Cape May Gazette

Pool repairs could go to vote in June at Cape May City Elementary School

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Written by Alex Davis Monday, March 10, 2014 03:56 pm

CAPE MAY – Voters could head to the polls as early as June to decide on paying for major upgrades or repairs to the swimming pool at Cape May City Elementary School.

Cost for the work ranges from $200,000-$900,000, according to business administrator John Thomas.

Read more: Pool repairs could go to vote in June at Cape May City Elementary School

 

King Nummy sold tribe’s land to settlers, forcing them to move

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Written by Jacob Schaad Jr. Saturday, March 08, 2014 05:01 pm

If you can’t find Thomas Nummie in your history books, try King Nummy instead.

Probably in keeping with the European tradition, there were several American Indians called kings riding around in New Jersey and Pennsylvania in the 17th century. Trenton had its King Teddyuscung, Hackensack its King Oratam and Pennsylvania King Tamany. There is no record of a King Elvis, however.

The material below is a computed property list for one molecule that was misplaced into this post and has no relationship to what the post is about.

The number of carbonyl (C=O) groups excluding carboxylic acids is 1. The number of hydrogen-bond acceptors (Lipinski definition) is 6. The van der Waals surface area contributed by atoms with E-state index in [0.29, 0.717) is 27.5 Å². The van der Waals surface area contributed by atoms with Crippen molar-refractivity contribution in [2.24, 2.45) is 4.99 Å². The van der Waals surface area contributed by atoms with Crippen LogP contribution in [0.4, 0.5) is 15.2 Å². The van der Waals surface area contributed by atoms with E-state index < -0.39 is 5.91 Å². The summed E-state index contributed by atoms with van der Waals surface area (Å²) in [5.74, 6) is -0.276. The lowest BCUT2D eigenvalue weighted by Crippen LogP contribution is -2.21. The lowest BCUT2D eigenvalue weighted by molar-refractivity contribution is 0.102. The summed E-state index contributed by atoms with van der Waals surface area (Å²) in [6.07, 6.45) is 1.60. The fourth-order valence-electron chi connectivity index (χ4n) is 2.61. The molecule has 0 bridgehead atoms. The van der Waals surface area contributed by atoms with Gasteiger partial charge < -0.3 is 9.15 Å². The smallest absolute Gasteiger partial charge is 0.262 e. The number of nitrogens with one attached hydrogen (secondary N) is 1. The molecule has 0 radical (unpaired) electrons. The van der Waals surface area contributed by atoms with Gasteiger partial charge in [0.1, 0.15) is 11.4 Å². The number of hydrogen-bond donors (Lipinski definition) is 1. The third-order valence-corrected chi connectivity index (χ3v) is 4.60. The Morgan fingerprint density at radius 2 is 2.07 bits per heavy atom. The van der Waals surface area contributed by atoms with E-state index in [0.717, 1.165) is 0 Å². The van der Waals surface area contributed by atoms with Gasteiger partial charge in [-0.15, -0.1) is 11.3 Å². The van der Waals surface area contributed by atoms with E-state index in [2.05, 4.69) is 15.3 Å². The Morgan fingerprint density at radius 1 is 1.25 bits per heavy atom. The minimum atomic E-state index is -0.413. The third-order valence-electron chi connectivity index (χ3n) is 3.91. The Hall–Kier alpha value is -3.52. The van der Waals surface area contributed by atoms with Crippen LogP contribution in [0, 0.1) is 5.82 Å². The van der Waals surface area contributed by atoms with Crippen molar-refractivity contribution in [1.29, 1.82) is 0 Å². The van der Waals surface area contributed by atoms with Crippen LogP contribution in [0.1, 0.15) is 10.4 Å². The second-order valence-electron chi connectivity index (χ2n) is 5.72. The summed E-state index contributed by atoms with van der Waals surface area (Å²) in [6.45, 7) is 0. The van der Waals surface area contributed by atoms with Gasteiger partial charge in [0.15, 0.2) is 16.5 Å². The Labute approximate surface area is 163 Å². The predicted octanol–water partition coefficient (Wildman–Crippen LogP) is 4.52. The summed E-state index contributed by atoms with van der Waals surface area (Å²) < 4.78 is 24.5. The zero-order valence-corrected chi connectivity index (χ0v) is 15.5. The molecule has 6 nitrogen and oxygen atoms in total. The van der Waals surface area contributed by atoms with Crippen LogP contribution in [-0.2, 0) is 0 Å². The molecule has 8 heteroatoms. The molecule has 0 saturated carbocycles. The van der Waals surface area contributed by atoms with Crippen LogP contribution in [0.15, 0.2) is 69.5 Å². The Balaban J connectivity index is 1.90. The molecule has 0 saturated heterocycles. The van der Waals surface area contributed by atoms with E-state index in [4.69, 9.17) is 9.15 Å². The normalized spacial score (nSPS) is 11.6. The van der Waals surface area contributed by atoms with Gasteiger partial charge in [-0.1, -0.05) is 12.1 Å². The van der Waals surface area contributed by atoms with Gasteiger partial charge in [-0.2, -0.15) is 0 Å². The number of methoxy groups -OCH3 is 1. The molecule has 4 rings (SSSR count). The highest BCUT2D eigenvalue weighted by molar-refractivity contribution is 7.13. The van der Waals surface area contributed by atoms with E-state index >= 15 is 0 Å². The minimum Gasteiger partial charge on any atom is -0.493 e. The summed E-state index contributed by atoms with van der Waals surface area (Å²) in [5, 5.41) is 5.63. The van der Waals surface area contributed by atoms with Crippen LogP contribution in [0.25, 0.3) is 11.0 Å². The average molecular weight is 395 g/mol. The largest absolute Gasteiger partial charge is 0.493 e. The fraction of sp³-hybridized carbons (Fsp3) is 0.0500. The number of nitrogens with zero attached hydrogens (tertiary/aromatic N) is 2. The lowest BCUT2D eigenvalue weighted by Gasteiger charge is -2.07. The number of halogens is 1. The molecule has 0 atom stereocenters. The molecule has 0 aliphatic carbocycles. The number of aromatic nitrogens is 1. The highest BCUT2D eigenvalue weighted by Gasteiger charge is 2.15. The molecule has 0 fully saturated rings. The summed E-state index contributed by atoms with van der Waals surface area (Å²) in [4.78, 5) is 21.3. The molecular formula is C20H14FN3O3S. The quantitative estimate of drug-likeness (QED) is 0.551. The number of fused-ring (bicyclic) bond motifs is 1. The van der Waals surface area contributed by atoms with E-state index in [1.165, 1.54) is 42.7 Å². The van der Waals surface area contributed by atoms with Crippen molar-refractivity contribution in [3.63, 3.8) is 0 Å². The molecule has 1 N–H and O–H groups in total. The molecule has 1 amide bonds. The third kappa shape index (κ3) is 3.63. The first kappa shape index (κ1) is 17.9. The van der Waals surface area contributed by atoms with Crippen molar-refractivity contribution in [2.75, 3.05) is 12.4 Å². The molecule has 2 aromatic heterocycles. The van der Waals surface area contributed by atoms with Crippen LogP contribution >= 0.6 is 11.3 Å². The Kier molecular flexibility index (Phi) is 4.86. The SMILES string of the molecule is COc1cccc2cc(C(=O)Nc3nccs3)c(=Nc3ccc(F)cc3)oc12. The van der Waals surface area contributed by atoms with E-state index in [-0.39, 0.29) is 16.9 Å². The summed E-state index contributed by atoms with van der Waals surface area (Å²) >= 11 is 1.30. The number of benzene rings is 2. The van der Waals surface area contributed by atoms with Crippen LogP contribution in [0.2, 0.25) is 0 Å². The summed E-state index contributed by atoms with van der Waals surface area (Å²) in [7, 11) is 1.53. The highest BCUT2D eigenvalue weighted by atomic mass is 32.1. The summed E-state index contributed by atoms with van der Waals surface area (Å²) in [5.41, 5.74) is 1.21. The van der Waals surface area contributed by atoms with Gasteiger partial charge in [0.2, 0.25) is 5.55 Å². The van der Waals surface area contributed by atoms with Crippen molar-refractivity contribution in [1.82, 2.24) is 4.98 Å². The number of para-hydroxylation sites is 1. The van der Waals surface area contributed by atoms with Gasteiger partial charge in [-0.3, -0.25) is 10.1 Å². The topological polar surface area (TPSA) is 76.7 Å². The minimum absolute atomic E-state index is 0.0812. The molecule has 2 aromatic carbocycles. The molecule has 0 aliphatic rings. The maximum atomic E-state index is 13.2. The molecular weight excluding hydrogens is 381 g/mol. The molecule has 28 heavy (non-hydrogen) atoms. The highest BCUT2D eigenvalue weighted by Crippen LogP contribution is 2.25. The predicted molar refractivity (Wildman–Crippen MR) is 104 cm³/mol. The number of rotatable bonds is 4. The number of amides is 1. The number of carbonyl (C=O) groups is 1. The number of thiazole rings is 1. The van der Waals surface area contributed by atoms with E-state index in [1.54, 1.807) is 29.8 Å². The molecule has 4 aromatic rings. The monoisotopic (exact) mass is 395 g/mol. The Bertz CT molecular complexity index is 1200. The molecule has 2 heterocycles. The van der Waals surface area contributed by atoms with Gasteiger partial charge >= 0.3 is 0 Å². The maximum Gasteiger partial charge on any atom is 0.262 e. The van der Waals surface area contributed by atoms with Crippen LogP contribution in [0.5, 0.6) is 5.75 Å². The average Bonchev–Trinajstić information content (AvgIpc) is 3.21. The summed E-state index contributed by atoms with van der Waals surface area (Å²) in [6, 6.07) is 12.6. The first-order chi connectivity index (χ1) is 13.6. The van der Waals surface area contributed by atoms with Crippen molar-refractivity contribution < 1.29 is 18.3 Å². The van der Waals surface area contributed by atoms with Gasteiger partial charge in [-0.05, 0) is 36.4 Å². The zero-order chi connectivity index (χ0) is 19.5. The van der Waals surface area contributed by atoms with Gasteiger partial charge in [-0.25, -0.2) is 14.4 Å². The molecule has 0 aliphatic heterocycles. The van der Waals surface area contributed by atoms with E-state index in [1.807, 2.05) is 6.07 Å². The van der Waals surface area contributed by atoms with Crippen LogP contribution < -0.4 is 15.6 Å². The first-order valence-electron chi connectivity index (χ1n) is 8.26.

King Nummy was no dummy. Somewhere along the line the one-time Thomas Numee became head of the Unalachtigo Tribe, a branch of the Lenni-Lenape. Part of his territory included what is now Rio Grande in Middle Township, Town Bank in Lower Township and Cape May. Still unsettled, the land and its waters from ocean to bay were ripe for real estate transactions. Nummy was right in the middle of the deals, sometimes with the Dutch who were there before the English.

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Aviation museum receives Coast Guard Humvee

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Written by Staff Reports Saturday, March 08, 2014 04:56 pm

LOWER TOWNSHIP – A unique piece of Coast Guard history was set to arrive in Cape May County this week.